Distribution and phenotype of Phox2a-Containing neurons in the adult Sprague-Dawley rat

Department of Neuroscience, University of Pittsburgh, Pittsburgh, Pennsylvania 15260, USA.
The Journal of Comparative Neurology (Impact Factor: 3.23). 06/2010; 518(12):2202-20. DOI: 10.1002/cne.22327
Source: PubMed


Phox2a is a transcription factor that plays an essential role, with Phox2b, in the specification of the adrenergic and noradrenergic phenotype in developing brain. Localization of Phox2a in developing brainstem has demonstrated a high degree of correspondence between neurons expressing the transcription factor and those involved in the regulation of autonomic function. Although it is well established that the paralogous gene product Phox2b is widely expressed in adult brain, no study has mapped the distribution of Phox2a in the adult. The data reported here address that void. A well-characterized rabbit polyclonal antiserum was used for immunohistochemical localization of the transcription factor in adult rats. Sections through the rostrocaudal extent of brain were processed for dual immunocytochemical localization of Phox2a and catecholamine enzymes. Adjacent sections were used for dual localization of Phox2a and NADPH diaphorase, a marker of nitric oxide-containing neurons. The data demonstrate that Phox2a is present in all brainstem catecholamine neurons, in circumscribed populations of NADPH(+) neurons, and in a subset of neurons that influences sympathetic and parasympathetic outflow. In addition, Phox2a(+) neurons were observed within diencephalic and brainstem nuclei that regulate behavioral state. Considered with data demonstrating that Phox2a is part of the transcriptional complex that drives expression of dopamine-beta-hydroxylase and can also up-regulate expression of other genes, the data support the conclusion that Phox2a plays an important role in brainstem catecholamine neurotransmission and in the regulation of adaptive homeostatic functions in the adult nervous system.

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Available from: John Patrick Card, Sep 09, 2014
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    • "Trasngene expression was targeted to C1 neurons using a lentiviral vector encoding ChR2-mCherry under the control of the artificial promoter PRSx8 (Hwang et al. 2001; Duale et al. 2007; Abbott et al. 2009b). The cell selectivity of this promoter relies on the presence of transcription factors Phox2a and Phox2b which, in the ventrolateral medulla of adult rodents, are produced predominantly by the C1 cells and the nearby retrotrapezoid nucleus (RTN; Kang et al. 2007; Card et al. 2010). In a subset of rats, we destroyed the RTN neurons with a substance P–saporin conjuguate (Takakura et al. 2008) in order to transduce the C1 neurons with even greater selectivity. "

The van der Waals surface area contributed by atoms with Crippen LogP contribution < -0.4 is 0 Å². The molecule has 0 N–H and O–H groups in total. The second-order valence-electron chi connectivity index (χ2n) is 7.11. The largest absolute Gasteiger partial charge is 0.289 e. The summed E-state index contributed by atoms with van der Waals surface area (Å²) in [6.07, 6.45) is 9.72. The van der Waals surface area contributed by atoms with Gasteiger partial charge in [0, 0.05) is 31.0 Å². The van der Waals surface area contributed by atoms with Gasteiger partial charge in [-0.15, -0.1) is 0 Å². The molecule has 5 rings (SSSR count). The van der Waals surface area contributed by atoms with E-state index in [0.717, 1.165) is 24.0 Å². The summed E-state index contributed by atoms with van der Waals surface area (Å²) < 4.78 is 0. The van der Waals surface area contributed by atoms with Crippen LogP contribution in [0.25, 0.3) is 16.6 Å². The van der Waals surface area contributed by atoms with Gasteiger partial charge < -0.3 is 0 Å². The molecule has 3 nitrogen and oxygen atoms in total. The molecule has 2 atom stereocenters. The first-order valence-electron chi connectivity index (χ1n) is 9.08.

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    ABSTRACT: C1 neurons activate sympathetic tone and stimulate the hypothalamic–pituitary–adrenal axis in circumstances such as pain, hypoxia or hypotension. They also innervate pontine noradrenergic cell groups, including the locus coeruleus (LC) and A5. Activation of C1 neurons reportedly inhibits LC neurons; however, because these neurons are glutamatergic and have excitatory effects elsewhere, we re-examined the effect of C1 activation on pontine noradrenergic neurons (LC and A5) using a more selective method. Using a lentivirus that expresses channelrhodopsin2 (ChR2) under the control of the artificial promoter PRSx8, we restricted ChR2 expression to C1 neurons (67%), retrotrapezoid nucleus neurons (20%) and cholinergic neurons (13%). The LC contained ChR2-positive terminals that formed asymmetric synapses and were immunoreactive for vesicular glutamate transporter type 2. Low-frequency photostimulation of ChR2-expressing neurons activated LC (38 of 65; 58%) and A5 neurons (11 of 16; 69%) and sympathetic nerve discharge. Locus coeruleus and A5 inhibition was not seen unless preceded by excitation. Locus coeruleus activation was eliminated by intracerebroventricular kynurenic acid. Stimulation of ChR2-expressing neurons at 20 Hz produced modest increases in LC and A5 neuronal discharge. In additional rats, the retrotrapezoid nucleus region was destroyed with substance P–saporin prior to lentivirus injection into the rostral ventrolateral medulla, increasing the proportion of C1 ChR2-expressing neurons (83%). Photostimulation in these rats activated the same proportion of LC and A5 neurons as in control rats but produced no effect on sympathetic nerve discharge owing to the destruction of bulbospinal C1 neurons. In conclusion, low-frequency stimulation of C1 neurons activates pontine noradrenergic neurons and sympathetic nerve discharge, possibly via the release of glutamate from monosynaptic C1 inputs.